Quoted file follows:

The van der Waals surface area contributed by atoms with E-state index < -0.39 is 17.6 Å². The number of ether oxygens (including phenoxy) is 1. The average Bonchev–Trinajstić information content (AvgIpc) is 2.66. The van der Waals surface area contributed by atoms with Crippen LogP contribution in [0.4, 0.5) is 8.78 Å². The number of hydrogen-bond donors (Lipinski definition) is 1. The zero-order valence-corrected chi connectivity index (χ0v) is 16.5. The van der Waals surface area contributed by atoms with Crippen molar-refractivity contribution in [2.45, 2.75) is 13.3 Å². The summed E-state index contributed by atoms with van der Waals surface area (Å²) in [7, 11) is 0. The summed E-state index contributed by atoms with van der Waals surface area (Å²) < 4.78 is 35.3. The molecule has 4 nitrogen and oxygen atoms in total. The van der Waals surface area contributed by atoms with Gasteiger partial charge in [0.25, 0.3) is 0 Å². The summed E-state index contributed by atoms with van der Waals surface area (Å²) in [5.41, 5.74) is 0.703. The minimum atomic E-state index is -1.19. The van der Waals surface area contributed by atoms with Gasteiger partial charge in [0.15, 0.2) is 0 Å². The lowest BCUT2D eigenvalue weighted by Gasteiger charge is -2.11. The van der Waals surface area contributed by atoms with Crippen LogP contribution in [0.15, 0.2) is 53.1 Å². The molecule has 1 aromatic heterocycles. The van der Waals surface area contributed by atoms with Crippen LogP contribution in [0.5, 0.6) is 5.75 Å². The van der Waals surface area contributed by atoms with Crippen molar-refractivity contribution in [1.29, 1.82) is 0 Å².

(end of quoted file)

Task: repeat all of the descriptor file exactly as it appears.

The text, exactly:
The van der Waals surface area contributed by atoms with E-state index < -0.39 is 17.6 Å². The number of ether oxygens (including phenoxy) is 1. The average Bonchev–Trinajstić information content (AvgIpc) is 2.66. The van der Waals surface area contributed by atoms with Crippen LogP contribution in [0.4, 0.5) is 8.78 Å². The number of hydrogen-bond donors (Lipinski definition) is 1. The zero-order valence-corrected chi connectivity index (χ0v) is 16.5. The van der Waals surface area contributed by atoms with Crippen molar-refractivity contribution in [2.45, 2.75) is 13.3 Å². The summed E-state index contributed by atoms with van der Waals surface area (Å²) in [7, 11) is 0. The summed E-state index contributed by atoms with van der Waals surface area (Å²) < 4.78 is 35.3. The molecule has 4 nitrogen and oxygen atoms in total. The van der Waals surface area contributed by atoms with Gasteiger partial charge in [0.25, 0.3) is 0 Å². The summed E-state index contributed by atoms with van der Waals surface area (Å²) in [5.41, 5.74) is 0.703. The minimum atomic E-state index is -1.19. The van der Waals surface area contributed by atoms with Gasteiger partial charge in [0.15, 0.2) is 0 Å². The lowest BCUT2D eigenvalue weighted by Gasteiger charge is -2.11. The van der Waals surface area contributed by atoms with Crippen LogP contribution in [0.15, 0.2) is 53.1 Å². The molecule has 1 aromatic heterocycles. The van der Waals surface area contributed by atoms with Crippen LogP contribution in [0.5, 0.6) is 5.75 Å². The van der Waals surface area contributed by atoms with Crippen molar-refractivity contribution in [1.29, 1.82) is 0 Å².